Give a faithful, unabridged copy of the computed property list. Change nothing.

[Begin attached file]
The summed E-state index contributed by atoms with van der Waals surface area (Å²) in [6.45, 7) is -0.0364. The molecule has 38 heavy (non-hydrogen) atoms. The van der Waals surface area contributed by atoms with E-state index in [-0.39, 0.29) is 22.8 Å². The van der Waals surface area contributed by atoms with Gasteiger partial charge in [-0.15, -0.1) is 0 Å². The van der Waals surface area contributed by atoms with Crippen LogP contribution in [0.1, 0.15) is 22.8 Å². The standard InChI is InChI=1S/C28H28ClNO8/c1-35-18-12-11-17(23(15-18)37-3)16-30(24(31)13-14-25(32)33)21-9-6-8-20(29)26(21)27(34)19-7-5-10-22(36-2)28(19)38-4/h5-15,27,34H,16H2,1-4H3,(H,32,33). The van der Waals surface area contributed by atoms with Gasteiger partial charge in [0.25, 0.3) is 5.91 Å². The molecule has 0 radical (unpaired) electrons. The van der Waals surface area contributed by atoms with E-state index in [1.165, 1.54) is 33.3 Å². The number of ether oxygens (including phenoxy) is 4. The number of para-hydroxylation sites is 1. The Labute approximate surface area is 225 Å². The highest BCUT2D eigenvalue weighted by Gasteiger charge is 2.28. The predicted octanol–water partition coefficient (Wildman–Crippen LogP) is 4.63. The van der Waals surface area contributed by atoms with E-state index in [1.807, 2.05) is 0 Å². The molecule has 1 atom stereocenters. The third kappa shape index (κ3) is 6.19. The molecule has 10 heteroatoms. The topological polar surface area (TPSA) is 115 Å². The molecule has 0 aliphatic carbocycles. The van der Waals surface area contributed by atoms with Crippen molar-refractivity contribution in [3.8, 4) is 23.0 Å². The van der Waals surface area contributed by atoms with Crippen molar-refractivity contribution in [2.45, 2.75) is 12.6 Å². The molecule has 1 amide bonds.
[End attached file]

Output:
The summed E-state index contributed by atoms with van der Waals surface area (Å²) in [6.45, 7) is -0.0364. The molecule has 38 heavy (non-hydrogen) atoms. The van der Waals surface area contributed by atoms with E-state index in [-0.39, 0.29) is 22.8 Å². The van der Waals surface area contributed by atoms with Gasteiger partial charge in [-0.15, -0.1) is 0 Å². The van der Waals surface area contributed by atoms with Crippen LogP contribution in [0.1, 0.15) is 22.8 Å². The standard InChI is InChI=1S/C28H28ClNO8/c1-35-18-12-11-17(23(15-18)37-3)16-30(24(31)13-14-25(32)33)21-9-6-8-20(29)26(21)27(34)19-7-5-10-22(36-2)28(19)38-4/h5-15,27,34H,16H2,1-4H3,(H,32,33). The van der Waals surface area contributed by atoms with Gasteiger partial charge in [0.25, 0.3) is 5.91 Å². The molecule has 0 radical (unpaired) electrons. The van der Waals surface area contributed by atoms with E-state index in [1.165, 1.54) is 33.3 Å². The number of ether oxygens (including phenoxy) is 4. The number of para-hydroxylation sites is 1. The Labute approximate surface area is 225 Å². The highest BCUT2D eigenvalue weighted by Gasteiger charge is 2.28. The predicted octanol–water partition coefficient (Wildman–Crippen LogP) is 4.63. The van der Waals surface area contributed by atoms with E-state index in [1.807, 2.05) is 0 Å². The molecule has 1 atom stereocenters. The third kappa shape index (κ3) is 6.19. The molecule has 10 heteroatoms. The topological polar surface area (TPSA) is 115 Å². The molecule has 0 aliphatic carbocycles. The van der Waals surface area contributed by atoms with Crippen molar-refractivity contribution in [3.8, 4) is 23.0 Å². The van der Waals surface area contributed by atoms with Crippen molar-refractivity contribution in [2.45, 2.75) is 12.6 Å². The molecule has 1 amide bonds.